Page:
Saturday, May 26, 2018

Networked Creativity Focused on Local-Global Issues

In this article I'm going to write about the Thinglink360 video shown below, created by Kevin Hodgson, a middle school teacher from Western Massachusetts, and more than 20 other people starting in February 2018.



Then I'm going to write about this cMap which I created this week, inspired by the project Kevin is describing.  I hope you'll follow along and see the connection.

See Interns w T/MC cMap at this link. 


I first met Kevin in 2013 as part of the Connected Learning #CLMOOC, and have grown to appreciate and value the ideas he shares on his blog. Thus, I visit often. So in early April I opened this article, which was the first of a three-part reflection under the title of "Creating a Virtual Gallery of Digital Art".

It all started about three months ago (mid February?) when Kevin got an idea. "What if the (open and university) folks dabbling in Networked Narratives (#NetNarr) together created a collaborative piece of trans-media artwork together?"

Kevin brainstormed the idea with a few other on-line friends and soon created this site as an invitation for others to join in the fun. He titled this the NetNarrAlchemyLab.

In his blog Kevin wrote, "Early on, we had a vision of an immersive virtual lab that visitors could wander around in, like a museum."  He went on "We wanted to create a "doorway" in and a "doorway" out.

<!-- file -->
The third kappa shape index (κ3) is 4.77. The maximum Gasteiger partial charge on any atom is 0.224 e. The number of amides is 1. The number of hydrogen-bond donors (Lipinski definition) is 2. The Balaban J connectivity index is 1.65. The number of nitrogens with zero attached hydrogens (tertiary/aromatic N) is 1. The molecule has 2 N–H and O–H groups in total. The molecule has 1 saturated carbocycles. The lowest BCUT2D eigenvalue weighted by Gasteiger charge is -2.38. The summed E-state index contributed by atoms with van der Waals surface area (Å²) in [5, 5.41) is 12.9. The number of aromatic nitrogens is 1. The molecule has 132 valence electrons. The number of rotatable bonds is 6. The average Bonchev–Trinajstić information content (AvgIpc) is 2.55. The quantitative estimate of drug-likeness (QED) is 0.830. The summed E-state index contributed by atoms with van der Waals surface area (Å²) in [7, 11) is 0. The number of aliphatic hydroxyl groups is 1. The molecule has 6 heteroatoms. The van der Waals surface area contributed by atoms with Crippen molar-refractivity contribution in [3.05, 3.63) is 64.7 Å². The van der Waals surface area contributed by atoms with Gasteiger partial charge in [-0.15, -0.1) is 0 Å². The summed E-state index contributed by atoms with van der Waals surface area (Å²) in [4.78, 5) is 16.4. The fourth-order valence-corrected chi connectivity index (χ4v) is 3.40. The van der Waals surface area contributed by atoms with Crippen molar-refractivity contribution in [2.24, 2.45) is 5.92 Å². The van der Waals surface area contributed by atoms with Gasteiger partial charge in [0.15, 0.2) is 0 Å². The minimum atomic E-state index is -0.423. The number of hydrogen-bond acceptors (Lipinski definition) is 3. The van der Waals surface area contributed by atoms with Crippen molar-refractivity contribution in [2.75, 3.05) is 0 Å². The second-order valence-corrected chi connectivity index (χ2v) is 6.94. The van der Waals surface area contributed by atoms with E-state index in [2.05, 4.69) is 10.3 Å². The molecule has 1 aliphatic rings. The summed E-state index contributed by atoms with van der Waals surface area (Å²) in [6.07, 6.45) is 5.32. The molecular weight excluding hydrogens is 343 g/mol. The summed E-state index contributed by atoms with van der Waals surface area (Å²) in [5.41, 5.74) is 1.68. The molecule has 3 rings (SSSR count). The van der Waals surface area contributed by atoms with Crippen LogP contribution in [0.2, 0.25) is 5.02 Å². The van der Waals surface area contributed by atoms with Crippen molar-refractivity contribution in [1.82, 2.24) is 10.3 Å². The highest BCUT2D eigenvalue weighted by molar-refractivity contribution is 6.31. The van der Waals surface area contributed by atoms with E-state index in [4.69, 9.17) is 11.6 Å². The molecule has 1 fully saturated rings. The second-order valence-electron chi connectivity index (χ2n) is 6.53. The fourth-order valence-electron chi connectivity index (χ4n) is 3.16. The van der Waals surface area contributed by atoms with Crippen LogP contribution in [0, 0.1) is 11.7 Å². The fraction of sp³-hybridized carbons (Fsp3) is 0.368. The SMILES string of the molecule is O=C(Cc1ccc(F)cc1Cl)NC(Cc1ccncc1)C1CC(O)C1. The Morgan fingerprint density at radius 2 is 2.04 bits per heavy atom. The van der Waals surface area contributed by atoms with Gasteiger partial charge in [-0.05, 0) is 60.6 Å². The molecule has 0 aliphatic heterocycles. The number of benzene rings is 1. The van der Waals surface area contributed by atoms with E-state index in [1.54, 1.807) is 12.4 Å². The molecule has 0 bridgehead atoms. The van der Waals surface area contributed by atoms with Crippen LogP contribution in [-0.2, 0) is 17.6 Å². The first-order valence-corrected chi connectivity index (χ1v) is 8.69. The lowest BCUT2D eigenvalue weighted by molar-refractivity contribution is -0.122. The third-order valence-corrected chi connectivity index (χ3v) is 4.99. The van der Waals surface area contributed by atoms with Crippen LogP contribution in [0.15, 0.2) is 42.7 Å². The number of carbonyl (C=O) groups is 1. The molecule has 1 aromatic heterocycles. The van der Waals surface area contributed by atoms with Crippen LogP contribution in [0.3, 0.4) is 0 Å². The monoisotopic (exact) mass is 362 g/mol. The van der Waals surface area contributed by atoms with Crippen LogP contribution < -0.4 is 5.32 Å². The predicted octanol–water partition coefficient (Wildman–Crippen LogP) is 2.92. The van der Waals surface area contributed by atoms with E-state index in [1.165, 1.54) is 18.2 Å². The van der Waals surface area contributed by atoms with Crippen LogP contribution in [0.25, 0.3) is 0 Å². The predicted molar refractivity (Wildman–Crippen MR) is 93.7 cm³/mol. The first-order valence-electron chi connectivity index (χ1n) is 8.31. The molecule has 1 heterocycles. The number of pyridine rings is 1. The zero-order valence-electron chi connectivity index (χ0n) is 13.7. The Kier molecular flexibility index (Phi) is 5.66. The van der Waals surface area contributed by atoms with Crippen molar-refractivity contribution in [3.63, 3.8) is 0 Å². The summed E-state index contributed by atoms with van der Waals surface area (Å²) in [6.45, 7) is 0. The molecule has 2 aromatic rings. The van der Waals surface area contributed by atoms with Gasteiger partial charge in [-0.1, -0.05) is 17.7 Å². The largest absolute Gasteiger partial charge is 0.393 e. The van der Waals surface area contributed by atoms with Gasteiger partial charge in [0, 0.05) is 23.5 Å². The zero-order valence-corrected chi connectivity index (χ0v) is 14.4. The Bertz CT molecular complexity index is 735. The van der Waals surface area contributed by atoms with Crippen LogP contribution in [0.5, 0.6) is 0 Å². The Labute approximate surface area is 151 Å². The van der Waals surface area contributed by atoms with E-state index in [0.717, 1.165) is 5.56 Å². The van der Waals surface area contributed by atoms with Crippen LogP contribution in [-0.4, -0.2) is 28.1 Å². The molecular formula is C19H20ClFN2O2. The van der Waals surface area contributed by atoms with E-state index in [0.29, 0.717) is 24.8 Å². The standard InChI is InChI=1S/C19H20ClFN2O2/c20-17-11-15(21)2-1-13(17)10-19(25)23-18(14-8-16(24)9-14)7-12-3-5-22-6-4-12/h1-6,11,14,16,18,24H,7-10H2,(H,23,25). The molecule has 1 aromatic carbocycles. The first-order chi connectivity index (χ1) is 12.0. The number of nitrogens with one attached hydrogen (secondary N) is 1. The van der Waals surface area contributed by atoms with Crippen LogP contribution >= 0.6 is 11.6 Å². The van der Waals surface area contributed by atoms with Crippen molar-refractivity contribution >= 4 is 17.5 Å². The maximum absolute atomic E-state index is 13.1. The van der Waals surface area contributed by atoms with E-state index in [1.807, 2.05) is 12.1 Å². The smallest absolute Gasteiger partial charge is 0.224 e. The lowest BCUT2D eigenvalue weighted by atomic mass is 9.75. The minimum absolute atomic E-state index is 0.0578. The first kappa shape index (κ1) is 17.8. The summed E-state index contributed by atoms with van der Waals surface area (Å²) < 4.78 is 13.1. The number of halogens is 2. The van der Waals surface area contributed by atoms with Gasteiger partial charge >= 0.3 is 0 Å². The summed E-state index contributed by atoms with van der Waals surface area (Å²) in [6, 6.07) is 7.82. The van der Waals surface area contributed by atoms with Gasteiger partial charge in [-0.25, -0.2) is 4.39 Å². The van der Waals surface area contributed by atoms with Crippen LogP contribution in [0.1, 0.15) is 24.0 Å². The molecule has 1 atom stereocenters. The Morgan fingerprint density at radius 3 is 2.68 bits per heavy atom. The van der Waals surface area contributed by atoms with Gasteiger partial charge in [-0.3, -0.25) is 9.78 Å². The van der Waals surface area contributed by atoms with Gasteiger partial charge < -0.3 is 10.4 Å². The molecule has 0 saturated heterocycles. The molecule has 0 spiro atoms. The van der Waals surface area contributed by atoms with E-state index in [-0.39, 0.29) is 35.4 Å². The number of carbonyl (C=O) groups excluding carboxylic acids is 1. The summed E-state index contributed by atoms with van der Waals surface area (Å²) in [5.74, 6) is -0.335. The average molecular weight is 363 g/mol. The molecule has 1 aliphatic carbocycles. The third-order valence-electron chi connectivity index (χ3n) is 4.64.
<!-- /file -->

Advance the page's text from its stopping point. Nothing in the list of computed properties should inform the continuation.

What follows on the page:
Over six to eight weeks 20 people from different parts of the world (Australia, Scotland, USA, France, etc) created more than 50 projects. The project began with a group from the #NetNarr ecosystem, but soon spread to folks in the #DS106 and #clmooc groups.  If you open the AchemayLab you can click into each of these projects. 

I encourage you to visit Kevin's blog and read his description of what worked, what did not, and see how he keeps drawing attention to the work he and others have been doing. 

See graphic in this article
As I said, I've been engaging with the #clmooc world for five years and have shared some of these interactions using graphics and concept maps posted in more than 30 articles

I've watched Kevin and many others from several on-line communities connect with each other and amplify the work they are each doing via their own blog articles, Tweets and Facebook posts. The motivations for these interactions are many. For instance, if you visit this #clmooc home page you can see how such interactions have been stimulated in that group.